Articles Posted in Social Security Administration (SSA)

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In the last month, I have received two very threatening calls on my cell phone from a person purporting to represent the Social Security Agency.  The caller threatens me with criminal prosecution if I do not hang up and call another number.  Admittedly, I did not not call the number because I do not want to engage with fraudsters.  Even before these calls, SSA had sent out an alert about fraudulent calls.  In the last few months, there have been many reported spoofed calls from people claiming to be Social Security Administration (SSA) employees. In these calls, the number on your caller ID may show up as the actual Social Security toll-free number, 1-800-772-1213. The scammers on the phone are not actually calling from the SSA, but are spoofing the number to try to make the call look real.

However, there are some warning signs that can alert you to a spoofed call. The SSA will never offer to increase your benefits in exchange for information. The SSA will also never threaten to cut off your benefits if you do not give them the information they are asking for. If a call sounds suspicious, you should hang up on the call immediately. You should also report the call by calling 1-800-269-0271 or by clicking here. If you are in doubt whether a call is actually from the SSA, hang up and call the SSA directly at 1-800-772-1213. By calling this number, you are guaranteed of reaching an actual SSA employee — or if you  are put on hold for 45 minutes then you know you have reached the Social Security Administration!

If you have any questions about filing a Social Security disability claim, contact this law firm.

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The Social Security Administration (SSA) defines your name as a combination of your first and last names. The agency does not consider middle names or suffixes. Typically, the agency will consider your legal name to be as it appears on your US birth certificate. If you were born in a foreign country, then the name provided on your immigration documents will be used on your Social Security card.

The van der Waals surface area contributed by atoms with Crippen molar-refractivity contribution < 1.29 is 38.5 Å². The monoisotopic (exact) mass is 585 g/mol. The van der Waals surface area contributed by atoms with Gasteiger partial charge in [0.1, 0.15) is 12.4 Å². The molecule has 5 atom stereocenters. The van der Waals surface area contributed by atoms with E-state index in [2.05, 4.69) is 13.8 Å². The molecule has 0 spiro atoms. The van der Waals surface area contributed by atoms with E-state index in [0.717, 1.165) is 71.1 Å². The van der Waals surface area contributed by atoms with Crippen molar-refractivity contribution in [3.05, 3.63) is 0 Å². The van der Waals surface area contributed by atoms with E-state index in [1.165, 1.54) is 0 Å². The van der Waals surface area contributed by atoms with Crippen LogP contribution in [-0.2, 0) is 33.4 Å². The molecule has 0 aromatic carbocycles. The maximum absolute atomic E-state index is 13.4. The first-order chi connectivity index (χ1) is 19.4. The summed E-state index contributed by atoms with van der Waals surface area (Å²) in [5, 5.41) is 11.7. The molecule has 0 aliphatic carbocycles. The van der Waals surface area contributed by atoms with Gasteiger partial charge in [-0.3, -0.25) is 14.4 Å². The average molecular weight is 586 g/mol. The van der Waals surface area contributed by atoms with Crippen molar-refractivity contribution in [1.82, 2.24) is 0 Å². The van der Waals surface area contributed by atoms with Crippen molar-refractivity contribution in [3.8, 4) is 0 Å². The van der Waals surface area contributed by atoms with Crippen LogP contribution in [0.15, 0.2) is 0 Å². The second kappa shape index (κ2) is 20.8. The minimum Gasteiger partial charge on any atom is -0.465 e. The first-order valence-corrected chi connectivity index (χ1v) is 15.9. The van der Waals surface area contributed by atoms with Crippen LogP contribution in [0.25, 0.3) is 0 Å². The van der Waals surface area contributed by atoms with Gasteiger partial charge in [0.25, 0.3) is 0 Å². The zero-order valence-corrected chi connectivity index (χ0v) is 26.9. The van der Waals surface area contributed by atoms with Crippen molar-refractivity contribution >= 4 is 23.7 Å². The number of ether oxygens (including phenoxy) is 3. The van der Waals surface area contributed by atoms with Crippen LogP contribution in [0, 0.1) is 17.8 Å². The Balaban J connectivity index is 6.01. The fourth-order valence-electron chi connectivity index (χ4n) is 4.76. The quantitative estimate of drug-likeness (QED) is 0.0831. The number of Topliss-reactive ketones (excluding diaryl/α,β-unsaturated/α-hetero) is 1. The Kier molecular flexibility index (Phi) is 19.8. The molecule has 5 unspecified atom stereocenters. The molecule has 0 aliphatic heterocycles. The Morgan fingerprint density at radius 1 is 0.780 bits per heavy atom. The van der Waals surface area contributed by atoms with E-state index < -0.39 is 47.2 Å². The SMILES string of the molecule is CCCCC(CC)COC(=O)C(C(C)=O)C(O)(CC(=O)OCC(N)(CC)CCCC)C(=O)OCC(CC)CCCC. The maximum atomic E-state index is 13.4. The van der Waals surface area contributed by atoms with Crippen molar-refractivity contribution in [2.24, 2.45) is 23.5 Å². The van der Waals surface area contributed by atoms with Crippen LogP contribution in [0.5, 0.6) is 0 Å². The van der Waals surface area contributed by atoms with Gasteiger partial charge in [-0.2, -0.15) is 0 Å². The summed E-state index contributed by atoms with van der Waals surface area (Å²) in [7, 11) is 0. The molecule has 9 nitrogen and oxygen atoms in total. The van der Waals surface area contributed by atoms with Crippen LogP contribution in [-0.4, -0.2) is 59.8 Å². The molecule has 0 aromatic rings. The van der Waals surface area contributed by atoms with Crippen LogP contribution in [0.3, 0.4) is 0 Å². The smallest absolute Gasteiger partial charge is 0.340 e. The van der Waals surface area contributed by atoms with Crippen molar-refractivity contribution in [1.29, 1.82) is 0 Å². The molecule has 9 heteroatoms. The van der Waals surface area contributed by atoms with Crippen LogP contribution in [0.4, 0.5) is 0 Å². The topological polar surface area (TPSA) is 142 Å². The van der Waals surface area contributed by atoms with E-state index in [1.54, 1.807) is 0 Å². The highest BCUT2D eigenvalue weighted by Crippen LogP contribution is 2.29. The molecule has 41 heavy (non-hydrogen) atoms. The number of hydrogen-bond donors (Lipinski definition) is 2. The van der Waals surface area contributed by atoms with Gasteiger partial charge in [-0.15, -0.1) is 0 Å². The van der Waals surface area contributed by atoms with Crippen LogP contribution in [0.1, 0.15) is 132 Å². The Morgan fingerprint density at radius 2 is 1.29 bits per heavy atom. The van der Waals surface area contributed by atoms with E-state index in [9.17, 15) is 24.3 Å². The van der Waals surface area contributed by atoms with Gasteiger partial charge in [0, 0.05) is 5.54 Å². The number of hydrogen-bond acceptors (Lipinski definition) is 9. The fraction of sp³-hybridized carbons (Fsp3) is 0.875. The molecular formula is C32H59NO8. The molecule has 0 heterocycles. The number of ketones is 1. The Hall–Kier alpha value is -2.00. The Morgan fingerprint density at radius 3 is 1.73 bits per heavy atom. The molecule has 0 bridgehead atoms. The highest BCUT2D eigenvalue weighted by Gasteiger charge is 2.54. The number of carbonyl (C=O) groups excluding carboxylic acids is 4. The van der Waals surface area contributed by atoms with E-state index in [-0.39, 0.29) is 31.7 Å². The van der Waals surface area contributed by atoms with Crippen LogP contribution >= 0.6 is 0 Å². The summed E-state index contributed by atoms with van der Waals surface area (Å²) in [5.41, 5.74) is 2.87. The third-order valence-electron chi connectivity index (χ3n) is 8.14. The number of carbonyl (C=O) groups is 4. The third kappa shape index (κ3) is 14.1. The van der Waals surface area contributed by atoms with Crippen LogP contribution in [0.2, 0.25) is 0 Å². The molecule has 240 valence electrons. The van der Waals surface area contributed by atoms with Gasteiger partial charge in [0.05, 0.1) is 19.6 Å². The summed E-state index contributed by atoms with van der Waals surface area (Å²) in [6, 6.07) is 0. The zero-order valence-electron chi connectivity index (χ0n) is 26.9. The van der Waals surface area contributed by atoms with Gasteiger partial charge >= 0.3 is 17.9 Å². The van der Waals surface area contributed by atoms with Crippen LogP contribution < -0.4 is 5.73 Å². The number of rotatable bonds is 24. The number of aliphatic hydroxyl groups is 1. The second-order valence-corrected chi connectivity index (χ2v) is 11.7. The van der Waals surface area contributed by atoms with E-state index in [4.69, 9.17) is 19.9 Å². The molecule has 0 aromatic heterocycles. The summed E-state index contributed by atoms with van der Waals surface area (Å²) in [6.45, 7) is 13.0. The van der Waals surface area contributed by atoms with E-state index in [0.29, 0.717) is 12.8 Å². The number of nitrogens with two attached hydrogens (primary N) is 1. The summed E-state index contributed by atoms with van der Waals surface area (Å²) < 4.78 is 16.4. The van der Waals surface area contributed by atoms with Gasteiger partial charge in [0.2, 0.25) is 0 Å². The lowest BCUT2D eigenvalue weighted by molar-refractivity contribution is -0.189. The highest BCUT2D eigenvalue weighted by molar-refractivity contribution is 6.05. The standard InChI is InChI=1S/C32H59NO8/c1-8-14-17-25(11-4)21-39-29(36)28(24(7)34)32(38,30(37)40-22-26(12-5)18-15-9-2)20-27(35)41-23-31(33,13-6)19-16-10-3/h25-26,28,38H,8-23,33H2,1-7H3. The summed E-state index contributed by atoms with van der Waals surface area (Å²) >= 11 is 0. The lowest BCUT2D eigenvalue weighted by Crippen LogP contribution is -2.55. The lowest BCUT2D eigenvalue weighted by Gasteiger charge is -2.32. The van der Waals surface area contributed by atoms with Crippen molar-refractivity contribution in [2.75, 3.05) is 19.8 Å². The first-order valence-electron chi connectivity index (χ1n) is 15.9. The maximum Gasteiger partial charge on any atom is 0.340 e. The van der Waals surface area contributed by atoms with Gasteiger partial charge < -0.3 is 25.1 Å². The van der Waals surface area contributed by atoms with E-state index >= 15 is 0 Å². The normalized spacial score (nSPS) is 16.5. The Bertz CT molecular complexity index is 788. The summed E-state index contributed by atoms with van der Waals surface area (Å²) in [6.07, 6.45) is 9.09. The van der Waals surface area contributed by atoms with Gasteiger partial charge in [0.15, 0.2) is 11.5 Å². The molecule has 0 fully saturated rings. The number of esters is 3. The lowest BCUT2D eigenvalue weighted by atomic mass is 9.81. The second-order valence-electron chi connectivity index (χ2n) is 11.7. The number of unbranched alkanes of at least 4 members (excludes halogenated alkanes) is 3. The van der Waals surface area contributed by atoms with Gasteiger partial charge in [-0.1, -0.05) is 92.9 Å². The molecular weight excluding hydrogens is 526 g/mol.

Sometimes, situations do arise that require a person to change his or her name. For example, a person may get married or divorced. Whenever there is a change in name for any reason, you must inform the SSA. There is no online provision for changing the name on your Social Security card. You must provide legal identity documents which can include your driver’s license, state-issued non-driver identification card, or a US passport. If these documents are not available for any reason, you may provide your employee, student, health insurance, or US military cards.

You must also prove documents as evidence of your legal name change. These documents may include your marriage certificate, divorce decree, Certificate of Naturalization with your new name, or a court order accepting the name change. Remember that these must all be original documents, not photocopies or notarized documents. File your application form, take a print of it and mail it to the Social Security office with the documents. Once all documents have been verified, the agency will mail you your new card with the new name.

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The Social Security Administration (SSA) does not require you to schedule an appointment to file for disability benefits or to appeal a disability case. However, an appointment can help save time on the processing of your claim. To cancel or reschedule an appointment, you can contact the SSA by calling 1-800-772-1213. Their hours of operation are weekdays between 7 am-7 pm. There is no online scheduling available for the agency.

You can also reschedule or cancel your appointment by contacting your local Social Security office. The Atlanta Region alone serves more than 13 million Social security beneficiaries. The agency maintains 243 Social Security offices across the Atlanta region. Find an office close to you and their hours by clicking here.

Remember that if you have missed your Social Security appointment for any reason, you will have to contact the agency again to reschedule a new appointment. The agency will not get in touch with you to reschedule. Failure to contact the agency or reschedule a new appointment could mean that you miss out on months of disability payments. If you are eligible for retroactive benefits payments, then you stand to lose a substantial amount of these payments if you miss your appointment with the Social Security office.